This is his second meeting with them. Krishna earlier met them during his visit in February this year. The two said the minister assured all help to fight their legal case.
Court allows A. Raja to visit Tamil Nadu

Former Telecom Minister and key accused in the 2G scam case, A. Raja, was allowed by a Delhi court to visit his home state Tamil Nadu between 8th June  and 30th June.

Raja had moved the plea seeking permission to visit Tamil Nadu as the court, while granting him bail on 15th May, had imposed certain conditions, including that he would not visit his home state without its prior permission.

Special CBI Judge O P Saini allowed the plea in which the DMK MP had said that he had not visited Tamil Nadu for the last over one-and-a half year.

Raja had sought court's permission also on the ground that the trial proceedings would not be undertaken from 9th June to 30th June owing to summer vacation.

"A Raja is allowed to visit his home state Tamil Nadu from June 8 to June 30 subject to conditions as were imposed upon him in the bail order dated May 15," the judge said.

The DMK MP was granted bail by the court holding that his further detention would not serve any purpose as all the other 13 co-accused are already out on bail.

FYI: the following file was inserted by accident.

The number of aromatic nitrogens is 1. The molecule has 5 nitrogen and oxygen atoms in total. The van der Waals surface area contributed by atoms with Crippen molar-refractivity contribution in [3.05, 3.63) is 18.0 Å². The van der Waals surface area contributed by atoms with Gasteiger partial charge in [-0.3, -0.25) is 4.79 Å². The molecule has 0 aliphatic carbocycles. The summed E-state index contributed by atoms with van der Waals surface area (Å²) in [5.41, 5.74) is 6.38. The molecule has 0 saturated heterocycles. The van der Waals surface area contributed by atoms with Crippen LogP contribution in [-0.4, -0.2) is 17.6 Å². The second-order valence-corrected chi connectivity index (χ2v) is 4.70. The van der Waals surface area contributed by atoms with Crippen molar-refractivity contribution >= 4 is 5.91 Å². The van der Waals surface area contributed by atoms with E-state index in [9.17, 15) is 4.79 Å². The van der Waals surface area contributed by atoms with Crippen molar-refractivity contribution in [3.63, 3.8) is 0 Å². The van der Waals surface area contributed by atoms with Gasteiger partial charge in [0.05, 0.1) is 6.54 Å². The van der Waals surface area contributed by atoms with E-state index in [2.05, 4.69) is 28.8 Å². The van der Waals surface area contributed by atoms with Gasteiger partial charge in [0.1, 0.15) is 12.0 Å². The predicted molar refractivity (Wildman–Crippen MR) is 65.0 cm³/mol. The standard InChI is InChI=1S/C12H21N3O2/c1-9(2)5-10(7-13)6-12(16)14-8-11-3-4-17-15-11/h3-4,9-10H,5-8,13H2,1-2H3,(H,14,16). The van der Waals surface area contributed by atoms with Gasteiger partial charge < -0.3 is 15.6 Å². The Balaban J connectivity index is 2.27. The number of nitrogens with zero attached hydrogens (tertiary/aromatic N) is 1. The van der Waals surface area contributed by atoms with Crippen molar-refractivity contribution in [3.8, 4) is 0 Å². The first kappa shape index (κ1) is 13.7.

The court had imposed several conditions on Raja including a ban on his visit to Tamil Nadu as well as the Department of Telecom (DoT) which he presided over as minister for over three years.

The court had directed Raja not to make any inducement, threat or promise, either directly or indirectly, to any person acquainted with the case.

It also asked Raja to surrender his passport with it and said he should remain present before it during the hearing. The court while enlarging Raja on bail had directed him to furnish a personal bond of Rs 20 lakh with two sureties of the like amount.

The court had said that if Raja wants to remain absent during the hearing, he will have to take its prior permission and in case of "unavoidable circumstances", he shall immediately give intimation to the court and the CBI about it.

Arrested by the CBI on February 2 last year, 49-year-old Raja, the main accused in the Rs 30,000 crore 2G scam had moved his first bail application only after all the other co- accused were granted bail in the case.

Raja had sought bail, saying the Supreme Court, while granting bail to former Telecom Secretary Siddharth Behura, had not distinguished the case of public servant from others. He had submitted that he and Behura were facing similar charges of abatement, conspiracy and criminal breach of trust.

Raja and others have been charged with the offences of cheating, forgery, criminal conspiracy and corruption besides criminal breach of trust that entails a maximum punishment of life imprisonment.

Air Force version of 'Akash' missile successfully test fired

India on Wednesday successfully test fired its indigenously developed surface-to-air 'Akash' missile of Air Force version from the Integrated Test Range at Chandipur near Balasore, Odisha, the fifth trial of the anti-aircraft system in the last fortnight.

"The Air Force version of Akash missile was test-fired from the ITR. The trial was successful and met all the mission objectives," a senior defence official said.
The anti-aircraft missile, with a strike range of 25 km and capable of carrying warhead of 60 kg, was test fired from a mobile launcher at launch complex-III of the ITR.